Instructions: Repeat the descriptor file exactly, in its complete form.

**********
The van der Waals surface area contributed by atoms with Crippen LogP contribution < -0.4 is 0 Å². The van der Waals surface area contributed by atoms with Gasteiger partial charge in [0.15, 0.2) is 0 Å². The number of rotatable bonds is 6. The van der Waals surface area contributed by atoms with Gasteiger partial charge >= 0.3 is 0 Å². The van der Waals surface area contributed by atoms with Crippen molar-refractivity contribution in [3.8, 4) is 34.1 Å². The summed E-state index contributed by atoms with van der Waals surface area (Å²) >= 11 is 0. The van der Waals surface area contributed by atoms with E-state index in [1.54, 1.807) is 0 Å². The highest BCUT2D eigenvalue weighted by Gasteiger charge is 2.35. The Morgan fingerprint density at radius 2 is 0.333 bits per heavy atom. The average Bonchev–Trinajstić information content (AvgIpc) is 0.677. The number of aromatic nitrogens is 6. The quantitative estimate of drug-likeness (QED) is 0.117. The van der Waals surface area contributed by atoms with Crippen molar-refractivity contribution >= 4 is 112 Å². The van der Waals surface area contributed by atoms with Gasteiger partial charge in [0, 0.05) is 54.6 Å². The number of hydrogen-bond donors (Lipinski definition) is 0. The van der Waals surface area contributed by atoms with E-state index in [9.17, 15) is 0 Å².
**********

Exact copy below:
The van der Waals surface area contributed by atoms with Crippen LogP contribution < -0.4 is 0 Å². The van der Waals surface area contributed by atoms with Gasteiger partial charge in [0.15, 0.2) is 0 Å². The number of rotatable bonds is 6. The van der Waals surface area contributed by atoms with Gasteiger partial charge >= 0.3 is 0 Å². The van der Waals surface area contributed by atoms with Crippen molar-refractivity contribution in [3.8, 4) is 34.1 Å². The summed E-state index contributed by atoms with van der Waals surface area (Å²) >= 11 is 0. The van der Waals surface area contributed by atoms with E-state index in [1.54, 1.807) is 0 Å². The highest BCUT2D eigenvalue weighted by Gasteiger charge is 2.35. The Morgan fingerprint density at radius 2 is 0.333 bits per heavy atom. The average Bonchev–Trinajstić information content (AvgIpc) is 0.677. The number of aromatic nitrogens is 6. The quantitative estimate of drug-likeness (QED) is 0.117. The van der Waals surface area contributed by atoms with Crippen molar-refractivity contribution >= 4 is 112 Å². The van der Waals surface area contributed by atoms with Gasteiger partial charge in [0, 0.05) is 54.6 Å². The number of hydrogen-bond donors (Lipinski definition) is 0. The van der Waals surface area contributed by atoms with E-state index in [9.17, 15) is 0 Å².